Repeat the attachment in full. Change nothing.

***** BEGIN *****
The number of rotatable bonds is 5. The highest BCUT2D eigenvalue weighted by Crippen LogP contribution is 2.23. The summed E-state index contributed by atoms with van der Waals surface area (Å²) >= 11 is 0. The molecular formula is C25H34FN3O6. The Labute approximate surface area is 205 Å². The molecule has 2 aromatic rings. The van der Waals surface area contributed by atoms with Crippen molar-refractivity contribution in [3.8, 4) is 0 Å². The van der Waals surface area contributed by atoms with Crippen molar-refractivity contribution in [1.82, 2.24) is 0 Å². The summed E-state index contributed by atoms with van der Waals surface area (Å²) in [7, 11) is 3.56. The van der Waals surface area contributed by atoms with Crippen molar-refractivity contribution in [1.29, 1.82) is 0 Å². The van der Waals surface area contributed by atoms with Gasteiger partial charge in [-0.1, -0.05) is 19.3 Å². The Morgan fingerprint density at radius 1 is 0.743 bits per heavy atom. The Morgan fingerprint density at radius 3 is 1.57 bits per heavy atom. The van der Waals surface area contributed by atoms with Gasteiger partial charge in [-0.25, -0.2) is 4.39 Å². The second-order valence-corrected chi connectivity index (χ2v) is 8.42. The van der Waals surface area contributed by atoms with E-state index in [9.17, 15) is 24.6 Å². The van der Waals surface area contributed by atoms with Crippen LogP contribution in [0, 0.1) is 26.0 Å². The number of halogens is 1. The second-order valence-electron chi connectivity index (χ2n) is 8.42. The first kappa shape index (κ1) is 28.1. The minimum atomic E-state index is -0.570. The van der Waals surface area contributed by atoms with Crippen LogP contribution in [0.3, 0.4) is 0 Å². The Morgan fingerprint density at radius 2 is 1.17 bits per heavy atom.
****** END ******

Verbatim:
The number of rotatable bonds is 5. The highest BCUT2D eigenvalue weighted by Crippen LogP contribution is 2.23. The summed E-state index contributed by atoms with van der Waals surface area (Å²) >= 11 is 0. The molecular formula is C25H34FN3O6. The Labute approximate surface area is 205 Å². The molecule has 2 aromatic rings. The van der Waals surface area contributed by atoms with Crippen molar-refractivity contribution in [3.8, 4) is 0 Å². The van der Waals surface area contributed by atoms with Crippen molar-refractivity contribution in [1.82, 2.24) is 0 Å². The summed E-state index contributed by atoms with van der Waals surface area (Å²) in [7, 11) is 3.56. The van der Waals surface area contributed by atoms with Crippen molar-refractivity contribution in [1.29, 1.82) is 0 Å². The van der Waals surface area contributed by atoms with Gasteiger partial charge in [-0.1, -0.05) is 19.3 Å². The Morgan fingerprint density at radius 1 is 0.743 bits per heavy atom. The Morgan fingerprint density at radius 3 is 1.57 bits per heavy atom. The van der Waals surface area contributed by atoms with Gasteiger partial charge in [-0.25, -0.2) is 4.39 Å². The second-order valence-corrected chi connectivity index (χ2v) is 8.42. The van der Waals surface area contributed by atoms with E-state index in [9.17, 15) is 24.6 Å². The van der Waals surface area contributed by atoms with Crippen LogP contribution in [0, 0.1) is 26.0 Å². The number of halogens is 1. The second-order valence-electron chi connectivity index (χ2n) is 8.42. The first kappa shape index (κ1) is 28.1. The minimum atomic E-state index is -0.570. The van der Waals surface area contributed by atoms with Crippen LogP contribution in [0.3, 0.4) is 0 Å². The Morgan fingerprint density at radius 2 is 1.17 bits per heavy atom.